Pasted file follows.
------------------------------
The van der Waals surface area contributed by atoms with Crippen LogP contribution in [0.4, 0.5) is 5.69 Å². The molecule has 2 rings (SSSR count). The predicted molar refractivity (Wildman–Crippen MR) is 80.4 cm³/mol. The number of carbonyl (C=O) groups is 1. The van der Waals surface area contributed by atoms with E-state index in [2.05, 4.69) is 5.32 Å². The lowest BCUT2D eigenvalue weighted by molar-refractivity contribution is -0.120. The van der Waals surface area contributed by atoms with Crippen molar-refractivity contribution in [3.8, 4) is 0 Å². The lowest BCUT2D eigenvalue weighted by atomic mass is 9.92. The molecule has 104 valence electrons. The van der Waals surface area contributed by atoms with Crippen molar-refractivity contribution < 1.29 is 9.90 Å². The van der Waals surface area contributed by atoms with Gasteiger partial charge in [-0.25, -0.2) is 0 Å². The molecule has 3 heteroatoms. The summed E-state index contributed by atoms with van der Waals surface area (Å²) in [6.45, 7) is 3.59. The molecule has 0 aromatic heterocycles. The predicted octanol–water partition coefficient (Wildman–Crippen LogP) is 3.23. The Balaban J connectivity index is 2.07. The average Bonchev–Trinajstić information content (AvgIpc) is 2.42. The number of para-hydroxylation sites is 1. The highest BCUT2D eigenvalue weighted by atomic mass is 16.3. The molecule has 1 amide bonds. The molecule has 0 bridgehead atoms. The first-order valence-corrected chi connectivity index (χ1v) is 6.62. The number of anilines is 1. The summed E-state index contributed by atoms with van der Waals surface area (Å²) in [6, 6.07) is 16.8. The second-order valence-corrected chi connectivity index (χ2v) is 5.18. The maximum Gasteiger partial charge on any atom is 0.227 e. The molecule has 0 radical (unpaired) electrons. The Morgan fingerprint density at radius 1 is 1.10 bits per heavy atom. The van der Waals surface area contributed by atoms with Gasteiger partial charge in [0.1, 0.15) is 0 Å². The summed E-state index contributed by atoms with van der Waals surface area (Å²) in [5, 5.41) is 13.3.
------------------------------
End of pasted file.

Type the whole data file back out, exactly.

The van der Waals surface area contributed by atoms with Crippen LogP contribution in [0.4, 0.5) is 5.69 Å². The molecule has 2 rings (SSSR count). The predicted molar refractivity (Wildman–Crippen MR) is 80.4 cm³/mol. The number of carbonyl (C=O) groups is 1. The van der Waals surface area contributed by atoms with E-state index in [2.05, 4.69) is 5.32 Å². The lowest BCUT2D eigenvalue weighted by molar-refractivity contribution is -0.120. The van der Waals surface area contributed by atoms with Crippen molar-refractivity contribution in [3.8, 4) is 0 Å². The lowest BCUT2D eigenvalue weighted by atomic mass is 9.92. The molecule has 104 valence electrons. The van der Waals surface area contributed by atoms with Crippen molar-refractivity contribution < 1.29 is 9.90 Å². The van der Waals surface area contributed by atoms with Gasteiger partial charge in [-0.25, -0.2) is 0 Å². The molecule has 3 heteroatoms. The summed E-state index contributed by atoms with van der Waals surface area (Å²) in [6.45, 7) is 3.59. The molecule has 0 aromatic heterocycles. The predicted octanol–water partition coefficient (Wildman–Crippen LogP) is 3.23. The Balaban J connectivity index is 2.07. The average Bonchev–Trinajstić information content (AvgIpc) is 2.42. The number of para-hydroxylation sites is 1. The highest BCUT2D eigenvalue weighted by atomic mass is 16.3. The molecule has 1 amide bonds. The molecule has 0 bridgehead atoms. The first-order valence-corrected chi connectivity index (χ1v) is 6.62. The number of anilines is 1. The summed E-state index contributed by atoms with van der Waals surface area (Å²) in [6, 6.07) is 16.8. The second-order valence-corrected chi connectivity index (χ2v) is 5.18. The maximum Gasteiger partial charge on any atom is 0.227 e. The molecule has 0 radical (unpaired) electrons. The Morgan fingerprint density at radius 1 is 1.10 bits per heavy atom. The van der Waals surface area contributed by atoms with Gasteiger partial charge in [0.1, 0.15) is 0 Å². The summed E-state index contributed by atoms with van der Waals surface area (Å²) in [5, 5.41) is 13.3.